Adobe is Spying on Users, Collecting Data on Their eBook Libraries
Adobe’s e-book reader sends your reading logs back to Adobe—in plain text
Adobe Digital Editions caught calling home with user logs
This is very worrying.
I used to use Digital Editions to check my ePubs when creating them for Google, but I've now swapped over to a reader called Bluefire which doesn't send information places. I also use Calibre for most things, but like to have a backup for file checking. I don't think I had any trouble actually, because I'm still on Digital Editions 1.x :), but I'm not taking the risk.
Why does it need to know what page you read when just to do DRM checks - which is what they are claiming?
Why is it sending all the info in plain text where anyone can read it?
Of course it is possible that it's simply really, really lazy coding and no one could be bothered to put in an if clause to check to see if the book was actually DRM enabled and add in an encryption algorythm ... but given that there seems to be overkill on the data, I'm doubting it.
I dislike DRM intensely anyway. Pirates can remove it in seconds (even I know how to do it so professional pirates can do it without blinking), so it's useless for that, so all it does is piss readers off. And it also gives sellers a hold over the reader that is just plain wrong - Amazon deleting people book libraries anyone? I don't like being told I don't actually own something I paid for when if it was on paper I would.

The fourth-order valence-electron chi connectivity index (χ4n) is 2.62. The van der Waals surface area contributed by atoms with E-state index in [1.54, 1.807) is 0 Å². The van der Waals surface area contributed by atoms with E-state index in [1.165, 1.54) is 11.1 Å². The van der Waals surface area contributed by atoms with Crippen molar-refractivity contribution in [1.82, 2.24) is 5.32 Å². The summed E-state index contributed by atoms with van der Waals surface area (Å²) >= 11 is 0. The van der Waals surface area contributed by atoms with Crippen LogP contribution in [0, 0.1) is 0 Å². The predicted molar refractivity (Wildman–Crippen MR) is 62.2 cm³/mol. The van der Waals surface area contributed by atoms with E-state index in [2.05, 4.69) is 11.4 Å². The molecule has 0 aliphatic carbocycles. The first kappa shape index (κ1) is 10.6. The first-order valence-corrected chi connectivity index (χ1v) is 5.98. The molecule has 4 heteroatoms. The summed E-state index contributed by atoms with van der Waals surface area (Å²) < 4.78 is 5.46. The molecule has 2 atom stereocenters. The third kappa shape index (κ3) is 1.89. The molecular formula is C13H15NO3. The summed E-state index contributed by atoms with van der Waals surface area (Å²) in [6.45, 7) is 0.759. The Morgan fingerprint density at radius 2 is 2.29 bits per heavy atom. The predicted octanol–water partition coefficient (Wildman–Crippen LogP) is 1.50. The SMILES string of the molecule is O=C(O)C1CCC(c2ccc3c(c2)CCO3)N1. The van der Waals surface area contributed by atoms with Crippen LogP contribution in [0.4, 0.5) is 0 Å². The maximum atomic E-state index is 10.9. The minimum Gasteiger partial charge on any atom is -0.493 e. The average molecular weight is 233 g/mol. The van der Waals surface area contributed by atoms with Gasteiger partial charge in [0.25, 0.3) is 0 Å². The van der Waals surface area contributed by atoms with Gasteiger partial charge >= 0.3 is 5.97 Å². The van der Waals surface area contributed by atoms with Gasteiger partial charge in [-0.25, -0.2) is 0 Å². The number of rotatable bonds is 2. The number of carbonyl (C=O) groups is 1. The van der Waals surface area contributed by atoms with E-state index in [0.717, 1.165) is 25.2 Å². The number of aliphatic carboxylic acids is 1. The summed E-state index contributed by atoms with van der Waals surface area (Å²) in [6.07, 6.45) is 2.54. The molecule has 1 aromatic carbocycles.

Yes you need some way to track library books, but recording what page you're reading and in what order seems very dodgy to me - how is that anything to do with, have you had this book longer than x no of days? Also, some people are reporting that if you add a false host to your host table for the server Adobe are sending to for the logs, the library lending part still works fine. Not sure how that works as all about DRM then?
The only time DRM is ever on books by Wittegen Press is if the publishing platform has added it without our permission (W.H.Smiths used to do that before they went nuts and removed all self-pub books and I think Apple do - but I've never successfully opened a book from iBooks so I wouldn't know). Sometimes we don't get a choice, but on places like Amazon and Smashwords and Google where they ask first, we make sure it isn't added.
This entry was originally posted at http://beren-writes.dreamwidth.org/297836.html.